The market is crying out for this because it provides a more intelligent way of reaching people, and more efficient way to allocate marketing spend. We have the technical capability to do this and there is very rich viewer data that comes from the TiVo set-top box.

We’re exploring what we can do with that data to gain deep insight into how people are using the service. Whether we sell that information to third parties is still an open question but we’re definitely considering it. 

Are you developing an equivalent to Sky’s AdSmart targeting service?

We have deployed the technology to do that but we haven’t yet commercialised it because we need to figure out how best to enter that market – how to package, sell and position that data in a way that’s of value to the market but doesn’t compromise people’s privacy.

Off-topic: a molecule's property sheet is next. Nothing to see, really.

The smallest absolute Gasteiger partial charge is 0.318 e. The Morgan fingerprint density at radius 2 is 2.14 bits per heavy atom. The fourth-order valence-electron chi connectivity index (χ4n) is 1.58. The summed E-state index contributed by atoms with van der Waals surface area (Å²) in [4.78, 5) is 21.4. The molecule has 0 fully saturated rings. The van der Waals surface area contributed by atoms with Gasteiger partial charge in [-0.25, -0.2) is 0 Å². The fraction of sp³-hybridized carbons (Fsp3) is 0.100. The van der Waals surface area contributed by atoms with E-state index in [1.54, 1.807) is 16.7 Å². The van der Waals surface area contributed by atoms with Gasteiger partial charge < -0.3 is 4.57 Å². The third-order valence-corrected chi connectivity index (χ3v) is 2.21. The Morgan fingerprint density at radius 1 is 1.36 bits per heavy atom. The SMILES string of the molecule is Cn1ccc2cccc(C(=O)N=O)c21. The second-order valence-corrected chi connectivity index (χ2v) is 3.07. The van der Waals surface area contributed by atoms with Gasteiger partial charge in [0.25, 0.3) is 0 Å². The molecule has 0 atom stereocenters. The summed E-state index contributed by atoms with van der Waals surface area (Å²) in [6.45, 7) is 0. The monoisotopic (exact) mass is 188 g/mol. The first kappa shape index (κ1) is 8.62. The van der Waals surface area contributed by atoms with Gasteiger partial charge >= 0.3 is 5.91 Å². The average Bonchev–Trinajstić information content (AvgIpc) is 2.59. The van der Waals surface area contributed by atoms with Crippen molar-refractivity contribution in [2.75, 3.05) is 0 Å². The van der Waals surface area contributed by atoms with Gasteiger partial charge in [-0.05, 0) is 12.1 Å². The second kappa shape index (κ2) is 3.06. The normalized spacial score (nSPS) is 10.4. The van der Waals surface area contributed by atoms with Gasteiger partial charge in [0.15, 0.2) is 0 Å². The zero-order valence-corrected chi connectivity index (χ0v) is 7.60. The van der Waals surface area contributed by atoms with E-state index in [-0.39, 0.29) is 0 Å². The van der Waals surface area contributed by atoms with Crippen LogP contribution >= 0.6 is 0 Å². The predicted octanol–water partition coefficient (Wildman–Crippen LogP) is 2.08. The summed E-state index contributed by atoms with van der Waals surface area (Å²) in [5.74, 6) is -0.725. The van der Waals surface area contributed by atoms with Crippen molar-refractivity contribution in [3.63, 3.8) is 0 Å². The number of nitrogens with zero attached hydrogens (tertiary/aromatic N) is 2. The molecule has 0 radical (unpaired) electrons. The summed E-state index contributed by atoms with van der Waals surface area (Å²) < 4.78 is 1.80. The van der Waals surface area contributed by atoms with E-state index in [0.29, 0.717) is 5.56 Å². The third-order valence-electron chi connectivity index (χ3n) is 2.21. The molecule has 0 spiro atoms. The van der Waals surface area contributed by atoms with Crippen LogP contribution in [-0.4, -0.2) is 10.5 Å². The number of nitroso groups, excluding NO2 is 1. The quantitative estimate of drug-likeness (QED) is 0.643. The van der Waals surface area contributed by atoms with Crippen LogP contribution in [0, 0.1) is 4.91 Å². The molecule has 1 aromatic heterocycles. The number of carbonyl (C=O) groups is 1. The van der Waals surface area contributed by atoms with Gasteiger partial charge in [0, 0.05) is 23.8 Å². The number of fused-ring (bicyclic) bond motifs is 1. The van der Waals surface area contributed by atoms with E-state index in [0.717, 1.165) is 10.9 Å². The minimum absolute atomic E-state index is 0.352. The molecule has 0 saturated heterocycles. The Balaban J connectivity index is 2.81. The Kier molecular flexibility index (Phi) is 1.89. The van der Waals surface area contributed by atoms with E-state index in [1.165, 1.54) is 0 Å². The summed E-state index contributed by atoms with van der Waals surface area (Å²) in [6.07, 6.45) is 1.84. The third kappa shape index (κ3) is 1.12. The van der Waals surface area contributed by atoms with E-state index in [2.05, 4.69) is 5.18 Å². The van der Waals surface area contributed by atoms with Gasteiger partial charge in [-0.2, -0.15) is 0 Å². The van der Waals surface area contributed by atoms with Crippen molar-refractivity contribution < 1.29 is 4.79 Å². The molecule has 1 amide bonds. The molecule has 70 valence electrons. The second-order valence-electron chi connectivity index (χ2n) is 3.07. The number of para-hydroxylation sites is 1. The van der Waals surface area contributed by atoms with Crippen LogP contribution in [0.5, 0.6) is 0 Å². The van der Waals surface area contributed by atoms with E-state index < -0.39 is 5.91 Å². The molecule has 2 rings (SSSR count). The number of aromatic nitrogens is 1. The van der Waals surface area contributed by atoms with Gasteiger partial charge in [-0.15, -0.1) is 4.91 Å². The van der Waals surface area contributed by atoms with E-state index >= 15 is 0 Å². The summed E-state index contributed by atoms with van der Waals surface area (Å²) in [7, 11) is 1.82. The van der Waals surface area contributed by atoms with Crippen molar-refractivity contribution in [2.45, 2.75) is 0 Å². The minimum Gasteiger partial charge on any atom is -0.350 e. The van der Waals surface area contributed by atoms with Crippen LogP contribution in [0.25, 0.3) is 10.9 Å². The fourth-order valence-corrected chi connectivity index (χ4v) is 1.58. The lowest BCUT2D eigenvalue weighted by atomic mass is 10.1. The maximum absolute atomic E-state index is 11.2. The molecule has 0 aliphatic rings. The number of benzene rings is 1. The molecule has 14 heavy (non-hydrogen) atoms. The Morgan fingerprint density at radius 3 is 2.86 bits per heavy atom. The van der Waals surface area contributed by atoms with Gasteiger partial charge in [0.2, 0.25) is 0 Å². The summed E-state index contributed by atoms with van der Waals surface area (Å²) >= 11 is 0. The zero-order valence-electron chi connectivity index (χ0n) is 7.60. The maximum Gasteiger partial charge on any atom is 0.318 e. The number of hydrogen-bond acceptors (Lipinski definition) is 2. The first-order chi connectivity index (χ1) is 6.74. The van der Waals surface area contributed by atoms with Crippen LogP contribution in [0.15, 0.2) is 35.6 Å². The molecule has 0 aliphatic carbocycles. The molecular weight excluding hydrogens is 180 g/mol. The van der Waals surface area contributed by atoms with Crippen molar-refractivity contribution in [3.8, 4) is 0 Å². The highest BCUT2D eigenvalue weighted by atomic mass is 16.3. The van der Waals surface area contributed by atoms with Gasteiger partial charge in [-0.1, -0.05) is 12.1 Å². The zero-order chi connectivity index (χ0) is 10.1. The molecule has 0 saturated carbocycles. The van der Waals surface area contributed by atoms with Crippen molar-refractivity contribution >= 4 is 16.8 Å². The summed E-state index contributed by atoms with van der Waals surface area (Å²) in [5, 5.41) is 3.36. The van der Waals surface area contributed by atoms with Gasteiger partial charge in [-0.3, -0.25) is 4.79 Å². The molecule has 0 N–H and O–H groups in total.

What do you make of BARB’s plan to establish a working group to tackle the establishment of standardised cross-platform TV buying and selling data?

I think there’s a real need for it because there’s currently no currency or standard for measuring multi-screen entertainment, which is exploding. It’s timely and definitely something we ought to be involved in.

There’s a growing consumer demand for multi-screen entertainment, and therefore a growing demand from advertisers and content providers to understand how consumers are interacting with those devices and platforms. Otherwise it becomes difficult to develop those products, and to invest in those technologies, you need to understand how consumers are using them.

Cindy Rose was formerly senior VP and MD, EMEA, at Disney Interactive Media Group


Published 13 October, 2011 by NMA Staff